ADS-B-equipped aircraft will be back on ATC radar screens in Alaska after an absence of several weeks. On March 24, following “misapplication” of separation standards by the Anchorage ARTCC, FAA officials in Washington ordered ADS-B aircraft returns removed from ATC displays.
Pennsylvania transportation officials have announced a plan to install automatic dependent surveillance-broadcast (ADS-B) ground stations at four state airports.
Airservices Australia has issued a request for proposal (RFP) to avionics makers for as many as 1,500 ADS-B airborne systems for installation in the country’s general aviation fleet. The RFP, which includes system design, manufacture and installation, is part of the country’s long-term plan to transition to ADS-B technology as the primary means of surveillance in en route airspace.
The FAA’s top-level Joint Resources Council (JRC) has called for the estimated cost of a nationwide, GPS-based, automatic dependent surveillance-broadcast (ADS-B) network, according to unofficial reports at a recent GNSS conference. ICAO has recognized ADS-B as offering major contributions to increased safety and airspace capacity, and such programs are already under way or planned in Europe, Australia and some Asian nations.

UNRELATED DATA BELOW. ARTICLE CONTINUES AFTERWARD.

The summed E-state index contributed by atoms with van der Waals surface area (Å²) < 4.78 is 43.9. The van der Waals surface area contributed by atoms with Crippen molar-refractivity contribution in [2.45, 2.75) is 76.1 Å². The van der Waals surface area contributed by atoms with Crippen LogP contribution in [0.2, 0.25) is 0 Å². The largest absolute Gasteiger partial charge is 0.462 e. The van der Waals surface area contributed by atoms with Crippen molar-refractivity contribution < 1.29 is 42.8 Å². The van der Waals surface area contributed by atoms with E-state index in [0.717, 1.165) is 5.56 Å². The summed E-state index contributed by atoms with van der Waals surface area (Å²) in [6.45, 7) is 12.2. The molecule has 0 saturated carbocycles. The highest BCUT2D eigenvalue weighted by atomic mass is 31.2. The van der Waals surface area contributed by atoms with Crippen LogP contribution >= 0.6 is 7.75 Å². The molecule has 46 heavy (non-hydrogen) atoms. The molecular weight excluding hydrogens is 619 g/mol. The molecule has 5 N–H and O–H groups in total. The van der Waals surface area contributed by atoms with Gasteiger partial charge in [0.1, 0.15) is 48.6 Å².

Pilots flying with ADS-B (automatic dependent surveillance-broadcast) avionics are getting theopportunity to test the traffic and weather datalink service up and down the East Coast. A developmental version of the service is now availablethrough several ground stations positioned from Florida to New Jersey.
The FAA announced in August that it expects to award its ADS-B ground station contract (estimated to be for up to 500 ground stations) next July. The agency will use a “performance-based” contracting approach for the project, which will reportedly cost around $2 billion over its lifetime.
FAA Administrator Marion Blakey last month reiterated the agency’s position that automatic dependent surveillance-broadcast (ADS-B) is the “backbone” of the next-generation air traffic management system.
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